A ‘shocking’ solution to India’s crime problem?

click to enlargeThree engineering students at India’s SRM Institute of Science and Technology in Tamil Nadu (Chennai) developed and won the 2013 Gandhian Young Technological Innovation Award given by SRISTI (Society for Research and Initiatives for Sustainable Technologies and Institutions) for a body-worn device designed to help defend women in the case of personal attack. The device is a camisole-type undergarment which is wired with sensors and electric shock circuit board at the bosom, insulated by a polymer, with attached GPS and GSM modules. Pressure in the bosom area, consistent with the usual frontal attack, triggers a 3,800 kilovolt shock [likely a notation error–probably 3.8 kV, see Comments–Ed. Donna]  up to 82 times and also activates the GPS.  The designers known collectively as SHE (Society Harnessing Equipment)–Manisha Mohan, Niladri Basu Bal, Rimpi Tripathi, the first and third listed are women–are to be commended.

India’s huge problem with male-on-female crime was highlighted at the end of 2012 with the assault of a young couple in central New Delhi, resulting in his severe injury, her rape and death. It also put an international spotlight on India’s wretchedly poor policing and law enforcement resulting in a reported reduction of tourism by at least 25 percent. The official Indian Government response was tepid at best–including ‘working on’ a prototype safety watch that would take photos and send texts in case of attack. It was TTA’s weekend outrage for 2 February for its ‘sheer howling incompetence’, stimulating quite a reader discussion. And no, this device won’t save or prevent the vulnerable (female and old) from attack, but the electrifying element of surprise may give an edge to the victim permitting a quick getaway. Digital Trends (India), Techpedia India (SRISTI), SHE team profile/submission Another hat tip to Toni Bunting, TANN Ireland.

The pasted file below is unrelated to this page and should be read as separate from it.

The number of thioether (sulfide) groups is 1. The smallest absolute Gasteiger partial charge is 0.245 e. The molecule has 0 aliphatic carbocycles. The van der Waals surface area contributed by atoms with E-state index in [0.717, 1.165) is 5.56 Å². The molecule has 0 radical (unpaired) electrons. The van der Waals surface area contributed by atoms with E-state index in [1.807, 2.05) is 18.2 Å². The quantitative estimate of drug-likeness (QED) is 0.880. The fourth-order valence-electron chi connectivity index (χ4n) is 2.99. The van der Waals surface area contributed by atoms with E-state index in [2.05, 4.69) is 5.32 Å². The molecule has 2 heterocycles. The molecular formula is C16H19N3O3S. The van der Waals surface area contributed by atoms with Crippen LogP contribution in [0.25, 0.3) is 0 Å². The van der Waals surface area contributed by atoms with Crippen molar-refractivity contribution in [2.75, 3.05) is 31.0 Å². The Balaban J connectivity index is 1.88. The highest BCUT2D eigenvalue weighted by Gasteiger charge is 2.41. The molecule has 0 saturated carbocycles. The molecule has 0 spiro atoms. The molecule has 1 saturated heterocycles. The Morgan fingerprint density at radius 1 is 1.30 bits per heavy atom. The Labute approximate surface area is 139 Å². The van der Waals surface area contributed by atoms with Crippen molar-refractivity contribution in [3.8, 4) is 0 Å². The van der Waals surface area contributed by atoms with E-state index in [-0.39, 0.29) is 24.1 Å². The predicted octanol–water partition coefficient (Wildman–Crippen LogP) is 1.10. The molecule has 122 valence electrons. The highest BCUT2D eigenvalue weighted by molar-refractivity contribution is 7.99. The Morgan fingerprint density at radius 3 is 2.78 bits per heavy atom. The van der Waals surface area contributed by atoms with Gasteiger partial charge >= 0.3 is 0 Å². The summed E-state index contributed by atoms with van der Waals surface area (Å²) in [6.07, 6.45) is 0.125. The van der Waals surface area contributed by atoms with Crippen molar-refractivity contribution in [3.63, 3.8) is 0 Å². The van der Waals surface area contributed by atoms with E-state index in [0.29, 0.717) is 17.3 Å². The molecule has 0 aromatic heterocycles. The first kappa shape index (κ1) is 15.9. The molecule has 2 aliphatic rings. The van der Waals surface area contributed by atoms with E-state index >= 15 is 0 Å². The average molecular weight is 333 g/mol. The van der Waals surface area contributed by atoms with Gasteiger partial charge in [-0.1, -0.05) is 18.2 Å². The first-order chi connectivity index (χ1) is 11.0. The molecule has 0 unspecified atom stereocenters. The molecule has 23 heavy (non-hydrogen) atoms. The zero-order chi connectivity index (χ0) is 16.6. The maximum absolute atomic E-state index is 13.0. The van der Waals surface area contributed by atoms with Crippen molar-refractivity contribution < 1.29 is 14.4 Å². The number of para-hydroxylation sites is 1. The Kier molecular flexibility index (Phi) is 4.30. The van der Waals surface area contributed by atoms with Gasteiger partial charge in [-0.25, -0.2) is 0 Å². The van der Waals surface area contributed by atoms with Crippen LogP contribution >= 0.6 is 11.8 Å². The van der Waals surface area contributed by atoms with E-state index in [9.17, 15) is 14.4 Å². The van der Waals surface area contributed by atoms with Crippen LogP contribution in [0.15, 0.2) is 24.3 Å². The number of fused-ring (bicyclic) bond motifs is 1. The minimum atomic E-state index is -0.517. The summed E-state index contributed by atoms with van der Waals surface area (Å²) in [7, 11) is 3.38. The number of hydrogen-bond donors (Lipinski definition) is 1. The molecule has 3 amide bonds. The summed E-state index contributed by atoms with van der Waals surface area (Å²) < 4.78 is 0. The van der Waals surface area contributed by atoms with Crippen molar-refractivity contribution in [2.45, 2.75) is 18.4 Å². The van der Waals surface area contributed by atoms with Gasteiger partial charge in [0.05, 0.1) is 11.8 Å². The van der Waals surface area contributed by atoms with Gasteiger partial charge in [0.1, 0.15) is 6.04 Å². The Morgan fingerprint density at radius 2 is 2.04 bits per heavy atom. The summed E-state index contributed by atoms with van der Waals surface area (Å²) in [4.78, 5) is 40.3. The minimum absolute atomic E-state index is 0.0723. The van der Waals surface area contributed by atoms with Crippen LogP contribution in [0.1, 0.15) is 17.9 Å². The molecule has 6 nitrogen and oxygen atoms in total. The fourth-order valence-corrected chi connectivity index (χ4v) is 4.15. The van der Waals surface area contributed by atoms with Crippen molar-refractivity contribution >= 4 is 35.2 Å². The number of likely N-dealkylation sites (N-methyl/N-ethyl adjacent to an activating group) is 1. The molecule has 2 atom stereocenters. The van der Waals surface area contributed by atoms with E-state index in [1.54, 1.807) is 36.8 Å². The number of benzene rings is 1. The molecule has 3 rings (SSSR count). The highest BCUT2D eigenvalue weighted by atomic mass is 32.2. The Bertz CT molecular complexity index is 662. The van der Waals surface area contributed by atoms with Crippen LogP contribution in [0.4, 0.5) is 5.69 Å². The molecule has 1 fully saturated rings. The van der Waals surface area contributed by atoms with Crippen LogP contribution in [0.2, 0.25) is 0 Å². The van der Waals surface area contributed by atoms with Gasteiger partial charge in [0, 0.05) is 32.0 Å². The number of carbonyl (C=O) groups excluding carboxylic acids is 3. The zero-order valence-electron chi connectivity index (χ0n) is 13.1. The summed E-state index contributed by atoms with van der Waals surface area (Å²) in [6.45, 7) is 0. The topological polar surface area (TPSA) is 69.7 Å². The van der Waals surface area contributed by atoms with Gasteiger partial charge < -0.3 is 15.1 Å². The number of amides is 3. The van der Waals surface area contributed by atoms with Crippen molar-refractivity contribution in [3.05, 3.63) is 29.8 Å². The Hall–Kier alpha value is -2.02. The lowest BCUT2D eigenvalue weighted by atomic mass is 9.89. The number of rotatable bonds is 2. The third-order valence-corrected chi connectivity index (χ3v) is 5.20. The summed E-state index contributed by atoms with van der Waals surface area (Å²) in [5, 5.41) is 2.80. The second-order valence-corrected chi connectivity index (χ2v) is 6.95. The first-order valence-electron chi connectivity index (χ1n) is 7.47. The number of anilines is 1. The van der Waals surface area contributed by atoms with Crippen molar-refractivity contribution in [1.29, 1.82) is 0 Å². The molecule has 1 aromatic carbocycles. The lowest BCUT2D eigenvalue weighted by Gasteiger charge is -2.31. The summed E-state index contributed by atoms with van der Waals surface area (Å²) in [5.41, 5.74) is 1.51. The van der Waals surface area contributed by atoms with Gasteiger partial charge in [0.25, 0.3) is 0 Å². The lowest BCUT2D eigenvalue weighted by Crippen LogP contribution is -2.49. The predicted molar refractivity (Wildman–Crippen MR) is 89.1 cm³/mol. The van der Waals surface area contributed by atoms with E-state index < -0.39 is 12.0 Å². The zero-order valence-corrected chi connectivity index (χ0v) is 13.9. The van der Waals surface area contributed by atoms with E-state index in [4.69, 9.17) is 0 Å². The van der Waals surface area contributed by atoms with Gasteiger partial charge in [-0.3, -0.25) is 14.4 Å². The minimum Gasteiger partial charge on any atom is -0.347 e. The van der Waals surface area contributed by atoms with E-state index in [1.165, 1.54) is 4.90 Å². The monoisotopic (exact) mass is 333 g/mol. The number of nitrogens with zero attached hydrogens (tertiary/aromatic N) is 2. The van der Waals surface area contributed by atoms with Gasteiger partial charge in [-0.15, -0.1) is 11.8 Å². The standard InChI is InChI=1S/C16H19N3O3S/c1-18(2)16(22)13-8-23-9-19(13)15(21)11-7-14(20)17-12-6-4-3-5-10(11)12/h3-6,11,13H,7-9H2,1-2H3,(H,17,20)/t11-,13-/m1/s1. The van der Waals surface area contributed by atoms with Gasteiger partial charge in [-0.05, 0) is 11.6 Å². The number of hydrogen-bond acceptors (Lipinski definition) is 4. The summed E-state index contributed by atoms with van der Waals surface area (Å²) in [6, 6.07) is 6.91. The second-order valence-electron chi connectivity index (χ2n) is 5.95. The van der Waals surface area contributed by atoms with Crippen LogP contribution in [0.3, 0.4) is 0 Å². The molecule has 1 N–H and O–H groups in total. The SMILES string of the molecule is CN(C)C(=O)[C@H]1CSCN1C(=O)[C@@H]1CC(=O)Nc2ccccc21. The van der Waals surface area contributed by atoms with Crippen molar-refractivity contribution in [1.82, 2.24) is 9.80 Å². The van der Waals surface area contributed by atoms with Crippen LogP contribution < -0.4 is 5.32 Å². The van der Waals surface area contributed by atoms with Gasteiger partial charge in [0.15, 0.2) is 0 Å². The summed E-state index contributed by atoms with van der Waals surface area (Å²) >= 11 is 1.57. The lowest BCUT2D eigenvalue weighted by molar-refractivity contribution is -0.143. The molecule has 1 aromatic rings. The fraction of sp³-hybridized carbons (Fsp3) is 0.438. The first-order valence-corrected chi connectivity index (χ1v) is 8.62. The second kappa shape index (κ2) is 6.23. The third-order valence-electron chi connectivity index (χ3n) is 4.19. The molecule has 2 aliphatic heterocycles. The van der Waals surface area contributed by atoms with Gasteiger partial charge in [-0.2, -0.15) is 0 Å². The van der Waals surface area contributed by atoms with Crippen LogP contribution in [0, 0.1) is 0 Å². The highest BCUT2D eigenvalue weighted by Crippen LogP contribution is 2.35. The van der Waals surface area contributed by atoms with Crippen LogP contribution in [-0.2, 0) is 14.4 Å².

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Comments

  1. Charles Lowe

    Could I suggest that the original copywriter has got his volts and kilovolts in a bit of a twist – as the dielectric breakdown of air occurs at c 3,000kV/m, a 3,800kV shock would sustain an electric arc of over one metre in air, which would require both bulky equipment to hold the charge and do dreadful things to the wearer on discharge. Perhaps it’s a more manageable, and doubtless nevertheless extremely effective, 3.8kV?

    • Donna Cusano

      Thank you for spotting this–I thought the 3,800 kV number was high but not being an electrical engineer, could not see this was implausible. Only the Digital Trends article referred to it, not the student spec sheet. It could be a misunderstanding of how periods and commas are used for decimal points in different countries’ customary use, though usually it would not be brought out to three places.

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